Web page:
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Sulawesi Palm Civet
   
   

Order : CARNIVORA
Family : Viverridae
Species : Macrogalidia musschenbroekii

Head-body length : up to 89 cm
Tail length : up to 64 cm
Weight : up to 6 kg

The Sulawesi Palm Civet (or 'Brown Palm Civet') is the lone endemic carnivoran on the island of Sulawesi (formerly Celebes), in the heart of the Indonesian archipelago. (Two other species of civet are known from the island, both being  introduced - the Malay Civet and the Common Palm Civet, with the latter rarely being seen.)

This species appears to be rare and its distribution is patchy: it appears to be largely restricted to old-growth, primary forest from sea level to 2600 metres elevation, but is known to stray beyond the confines of such forest and venture into agricultural areas.

It appears to be mainly nocturnal and largely arboreal in habits, which may account for the paucity of sightings. It is omnivorous, consuming a variety of palm fruits as well as vertebrate prey such as rodents and small birds.

This relatively large civet has short, brownish-grey fur with darker markings on the posterior part of the back. The tail is patterned with light and dark rings. Its head and snout are pointed and its ears are rounded and erect.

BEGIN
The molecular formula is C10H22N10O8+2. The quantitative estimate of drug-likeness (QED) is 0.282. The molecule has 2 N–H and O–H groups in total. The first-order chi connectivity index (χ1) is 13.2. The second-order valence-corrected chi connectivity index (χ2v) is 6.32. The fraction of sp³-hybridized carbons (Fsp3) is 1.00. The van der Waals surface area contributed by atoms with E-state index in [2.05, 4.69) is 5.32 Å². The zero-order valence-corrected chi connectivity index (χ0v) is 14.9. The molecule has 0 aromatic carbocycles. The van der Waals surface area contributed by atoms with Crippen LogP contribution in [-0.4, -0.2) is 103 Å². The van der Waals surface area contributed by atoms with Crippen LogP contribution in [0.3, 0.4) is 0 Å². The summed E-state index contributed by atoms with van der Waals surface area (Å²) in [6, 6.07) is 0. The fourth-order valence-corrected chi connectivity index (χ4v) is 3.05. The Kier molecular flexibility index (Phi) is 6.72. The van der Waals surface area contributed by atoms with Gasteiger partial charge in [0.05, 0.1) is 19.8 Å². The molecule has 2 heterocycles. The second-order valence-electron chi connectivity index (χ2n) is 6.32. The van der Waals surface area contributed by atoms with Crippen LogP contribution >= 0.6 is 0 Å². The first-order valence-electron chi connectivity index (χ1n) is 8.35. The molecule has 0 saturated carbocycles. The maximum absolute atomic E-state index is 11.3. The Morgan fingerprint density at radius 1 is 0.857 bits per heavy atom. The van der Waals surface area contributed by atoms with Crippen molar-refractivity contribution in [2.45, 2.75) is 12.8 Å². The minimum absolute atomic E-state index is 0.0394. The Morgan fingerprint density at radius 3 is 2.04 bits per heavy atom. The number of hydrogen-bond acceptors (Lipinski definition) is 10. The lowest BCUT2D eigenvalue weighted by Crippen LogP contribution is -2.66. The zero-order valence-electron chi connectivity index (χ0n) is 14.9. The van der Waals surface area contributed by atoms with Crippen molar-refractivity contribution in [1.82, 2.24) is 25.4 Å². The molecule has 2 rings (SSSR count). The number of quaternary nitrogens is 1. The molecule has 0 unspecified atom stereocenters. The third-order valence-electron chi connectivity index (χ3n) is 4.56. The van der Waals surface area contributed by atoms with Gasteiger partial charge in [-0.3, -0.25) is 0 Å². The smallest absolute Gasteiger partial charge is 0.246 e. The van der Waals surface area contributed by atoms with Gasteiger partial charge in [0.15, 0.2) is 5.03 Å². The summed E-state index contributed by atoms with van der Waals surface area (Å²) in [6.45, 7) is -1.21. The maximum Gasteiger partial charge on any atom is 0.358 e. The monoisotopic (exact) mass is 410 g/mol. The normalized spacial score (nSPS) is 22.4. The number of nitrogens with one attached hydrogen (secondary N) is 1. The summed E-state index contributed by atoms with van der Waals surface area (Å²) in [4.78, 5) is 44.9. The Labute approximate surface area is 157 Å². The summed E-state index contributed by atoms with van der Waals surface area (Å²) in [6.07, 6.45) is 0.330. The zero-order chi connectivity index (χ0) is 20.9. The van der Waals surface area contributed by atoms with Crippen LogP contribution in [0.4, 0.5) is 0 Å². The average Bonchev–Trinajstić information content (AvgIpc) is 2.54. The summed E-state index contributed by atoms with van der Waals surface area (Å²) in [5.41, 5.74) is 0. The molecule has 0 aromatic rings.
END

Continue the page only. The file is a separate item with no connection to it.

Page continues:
The main threat to the survival of this species is continued forest loss. Individuals are sometimes killed by farmers in retaliation for the loss of livestock (presumably chickens).

The Sulawesi Palm Civet is known from the northern, central and southeastern parts of the island. In 2018 its continued presence in the Bogani Nani Wartabone National Park of North Sulawesi was confirmed.
 


Fig 1 : Sulawesi Palm Civet from Bogani Nani Wartabone National Park, North Sulawesi, Indonesia.  Photo courtesy EPASS Indonesia.

Fig 2 : View of hill forest habitat at the eastern boundary of Bogani Nani Wartabone National Park.  Photo thanks to Kelvin Lim.



References :

IUCN

Links :

Sulawesi Palm Civet Discovered in Bogani Nani Wartabone National Park (BNWNP).

 

Fig 1
  
ゥ  EPASS
Fig 2
  
ゥ  Kelvin Lim